Here are some cards the kids made.
and some t-shirts, too!



Note: I have posted more about silk screening so if you're interested, check out October 5th post.

40 comments:

  1. I'm totally doing this! I am, I am! xo

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  2. Awesome! And so easy... we'll definately be trying this

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  3. Wow, Ava's design is amazing and Harry's is adorable.

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  4. Awesome! I have fond memories of dad silkscreening Tshirts when I was little. Had no idea it was this easy to make your own screen. Thank you for the tutorial! Found you on one pretty thing today - and very glad I did!

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  5. Very fun! This will be on our summer fun list for sure! What a great gift idea too!

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  6. Oh wow - this is so inspiring - I have been looking for a low cost way to do screen printing and here you are - what a star!

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  7. Thanks for the tutorial! This looks really fun!

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  8. going to have to check into the cost of the screen and paint. my GS troop would love this.

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  9. This is too cool! Thanks for sharing this -- I may have to try it sometime!

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  10. I have had silkscreening on my mind lately--this is perfect, thanks for sharing!

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  11. We did this! Super fun and great results <3

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  12. Thanks for all your comments. If you post anythings that you make, i would love to check them out, so let me know where to look.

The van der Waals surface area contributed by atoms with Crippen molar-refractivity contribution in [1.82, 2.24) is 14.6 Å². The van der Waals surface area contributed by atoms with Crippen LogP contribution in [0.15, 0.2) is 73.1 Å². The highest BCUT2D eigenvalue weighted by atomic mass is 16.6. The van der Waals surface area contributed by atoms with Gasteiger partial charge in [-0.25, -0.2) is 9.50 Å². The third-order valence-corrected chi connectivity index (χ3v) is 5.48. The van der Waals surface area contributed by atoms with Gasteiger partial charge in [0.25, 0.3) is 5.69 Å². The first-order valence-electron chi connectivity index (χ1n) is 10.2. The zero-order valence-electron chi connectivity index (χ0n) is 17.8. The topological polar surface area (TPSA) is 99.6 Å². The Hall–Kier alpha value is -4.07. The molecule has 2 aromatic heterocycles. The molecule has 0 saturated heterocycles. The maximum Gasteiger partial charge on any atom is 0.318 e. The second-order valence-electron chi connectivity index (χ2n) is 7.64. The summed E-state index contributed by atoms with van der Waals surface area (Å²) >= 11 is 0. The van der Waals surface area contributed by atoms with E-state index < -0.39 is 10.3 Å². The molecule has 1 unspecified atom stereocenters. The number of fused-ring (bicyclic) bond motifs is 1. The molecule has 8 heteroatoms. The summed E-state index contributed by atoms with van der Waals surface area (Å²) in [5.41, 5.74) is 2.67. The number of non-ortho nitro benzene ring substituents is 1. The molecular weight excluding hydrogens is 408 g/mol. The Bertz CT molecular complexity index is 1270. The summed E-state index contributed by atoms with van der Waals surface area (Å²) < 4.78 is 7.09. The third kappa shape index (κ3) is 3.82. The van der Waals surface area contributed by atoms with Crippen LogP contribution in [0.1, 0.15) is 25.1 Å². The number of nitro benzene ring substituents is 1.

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  13. Fantastic! You make this look SO easy!

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  14. WOW how clever is this!!! I so want to try this!

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  15. How does this method compare to the freezer-paper stencil method in terms of ease and results (with or without kids)?

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  16. Thanks for all the comments, folks! To answer the mighty guin's question above, I would say that freezer paper stenciling is for when you only need one print. The great thing about silk screening is that you can make many prints from one design- and you will want to print everything you can get your hands on, trust me. I have posted more about silk screening on the cheap and easy in September, or maybe it's October. Take a peek.

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  17. I just want to say, this is so great. My family used to run a t-shirt business, so this sort of thing always holds a soft spot in my heart. Good Luck, and check out my blog. I'm new to the crafty blog community and I feel a little left out.... http://sewnandheard.blogspot.com/